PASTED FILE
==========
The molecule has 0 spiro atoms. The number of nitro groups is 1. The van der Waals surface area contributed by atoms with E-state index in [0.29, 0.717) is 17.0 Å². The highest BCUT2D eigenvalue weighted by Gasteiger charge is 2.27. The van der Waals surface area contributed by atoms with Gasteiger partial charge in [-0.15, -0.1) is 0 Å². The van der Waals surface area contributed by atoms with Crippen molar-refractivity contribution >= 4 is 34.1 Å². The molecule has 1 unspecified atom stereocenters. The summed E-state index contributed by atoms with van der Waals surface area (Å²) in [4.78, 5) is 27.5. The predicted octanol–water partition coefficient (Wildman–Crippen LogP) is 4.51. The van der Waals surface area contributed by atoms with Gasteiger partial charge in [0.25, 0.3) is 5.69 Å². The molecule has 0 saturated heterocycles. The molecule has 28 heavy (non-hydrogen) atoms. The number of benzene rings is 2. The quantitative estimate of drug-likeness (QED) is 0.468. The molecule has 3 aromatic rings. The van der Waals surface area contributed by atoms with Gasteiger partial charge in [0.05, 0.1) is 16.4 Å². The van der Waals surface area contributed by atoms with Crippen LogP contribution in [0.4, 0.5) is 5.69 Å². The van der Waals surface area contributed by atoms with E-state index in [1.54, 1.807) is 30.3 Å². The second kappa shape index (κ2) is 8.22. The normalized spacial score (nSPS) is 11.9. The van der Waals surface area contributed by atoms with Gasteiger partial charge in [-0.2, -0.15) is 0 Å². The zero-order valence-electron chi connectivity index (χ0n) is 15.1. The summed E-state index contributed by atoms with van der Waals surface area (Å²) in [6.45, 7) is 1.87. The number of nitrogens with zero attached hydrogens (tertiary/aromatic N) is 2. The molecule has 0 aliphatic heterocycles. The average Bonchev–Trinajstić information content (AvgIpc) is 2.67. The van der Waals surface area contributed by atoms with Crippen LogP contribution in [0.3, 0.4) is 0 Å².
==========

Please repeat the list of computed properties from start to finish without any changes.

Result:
The molecule has 0 spiro atoms. The number of nitro groups is 1. The van der Waals surface area contributed by atoms with E-state index in [0.29, 0.717) is 17.0 Å². The highest BCUT2D eigenvalue weighted by Gasteiger charge is 2.27. The van der Waals surface area contributed by atoms with Gasteiger partial charge in [-0.15, -0.1) is 0 Å². The van der Waals surface area contributed by atoms with Crippen molar-refractivity contribution >= 4 is 34.1 Å². The molecule has 1 unspecified atom stereocenters. The summed E-state index contributed by atoms with van der Waals surface area (Å²) in [4.78, 5) is 27.5. The predicted octanol–water partition coefficient (Wildman–Crippen LogP) is 4.51. The van der Waals surface area contributed by atoms with Gasteiger partial charge in [0.25, 0.3) is 5.69 Å². The molecule has 0 saturated heterocycles. The molecule has 28 heavy (non-hydrogen) atoms. The number of benzene rings is 2. The quantitative estimate of drug-likeness (QED) is 0.468. The molecule has 3 aromatic rings. The van der Waals surface area contributed by atoms with Gasteiger partial charge in [0.05, 0.1) is 16.4 Å². The van der Waals surface area contributed by atoms with Crippen LogP contribution in [0.4, 0.5) is 5.69 Å². The van der Waals surface area contributed by atoms with E-state index in [1.54, 1.807) is 30.3 Å². The second kappa shape index (κ2) is 8.22. The normalized spacial score (nSPS) is 11.9. The van der Waals surface area contributed by atoms with Gasteiger partial charge in [-0.2, -0.15) is 0 Å². The zero-order valence-electron chi connectivity index (χ0n) is 15.1. The summed E-state index contributed by atoms with van der Waals surface area (Å²) in [6.45, 7) is 1.87. The number of nitrogens with zero attached hydrogens (tertiary/aromatic N) is 2. The molecule has 0 aliphatic heterocycles. The average Bonchev–Trinajstić information content (AvgIpc) is 2.67. The van der Waals surface area contributed by atoms with Crippen LogP contribution in [0.3, 0.4) is 0 Å².